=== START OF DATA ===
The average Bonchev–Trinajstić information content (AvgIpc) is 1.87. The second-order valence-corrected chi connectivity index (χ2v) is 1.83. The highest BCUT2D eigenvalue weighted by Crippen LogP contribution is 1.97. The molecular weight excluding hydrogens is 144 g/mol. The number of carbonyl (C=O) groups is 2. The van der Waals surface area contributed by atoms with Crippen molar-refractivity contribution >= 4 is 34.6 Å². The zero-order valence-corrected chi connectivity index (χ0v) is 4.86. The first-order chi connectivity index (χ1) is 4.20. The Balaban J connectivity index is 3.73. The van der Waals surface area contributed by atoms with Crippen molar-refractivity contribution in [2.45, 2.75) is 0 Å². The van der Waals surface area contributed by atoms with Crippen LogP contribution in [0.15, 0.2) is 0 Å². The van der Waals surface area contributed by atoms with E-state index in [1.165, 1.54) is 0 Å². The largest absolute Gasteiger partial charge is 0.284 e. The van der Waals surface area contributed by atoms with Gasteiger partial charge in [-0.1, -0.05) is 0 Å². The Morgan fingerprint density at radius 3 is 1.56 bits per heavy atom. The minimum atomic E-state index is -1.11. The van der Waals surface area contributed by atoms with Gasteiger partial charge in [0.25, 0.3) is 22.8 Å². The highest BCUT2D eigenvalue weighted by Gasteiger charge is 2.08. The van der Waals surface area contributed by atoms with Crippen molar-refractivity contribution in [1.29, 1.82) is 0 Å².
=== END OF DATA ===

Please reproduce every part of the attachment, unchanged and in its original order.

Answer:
The average Bonchev–Trinajstić information content (AvgIpc) is 1.87. The second-order valence-corrected chi connectivity index (χ2v) is 1.83. The highest BCUT2D eigenvalue weighted by Crippen LogP contribution is 1.97. The molecular weight excluding hydrogens is 144 g/mol. The number of carbonyl (C=O) groups is 2. The van der Waals surface area contributed by atoms with Crippen molar-refractivity contribution >= 4 is 34.6 Å². The zero-order valence-corrected chi connectivity index (χ0v) is 4.86. The first-order chi connectivity index (χ1) is 4.20. The Balaban J connectivity index is 3.73. The van der Waals surface area contributed by atoms with Crippen molar-refractivity contribution in [2.45, 2.75) is 0 Å². The van der Waals surface area contributed by atoms with Crippen LogP contribution in [0.15, 0.2) is 0 Å². The van der Waals surface area contributed by atoms with E-state index in [1.165, 1.54) is 0 Å². The largest absolute Gasteiger partial charge is 0.284 e. The van der Waals surface area contributed by atoms with Gasteiger partial charge in [-0.1, -0.05) is 0 Å². The Morgan fingerprint density at radius 3 is 1.56 bits per heavy atom. The minimum atomic E-state index is -1.11. The van der Waals surface area contributed by atoms with Gasteiger partial charge in [0.25, 0.3) is 22.8 Å². The highest BCUT2D eigenvalue weighted by Gasteiger charge is 2.08. The van der Waals surface area contributed by atoms with Crippen molar-refractivity contribution in [1.29, 1.82) is 0 Å².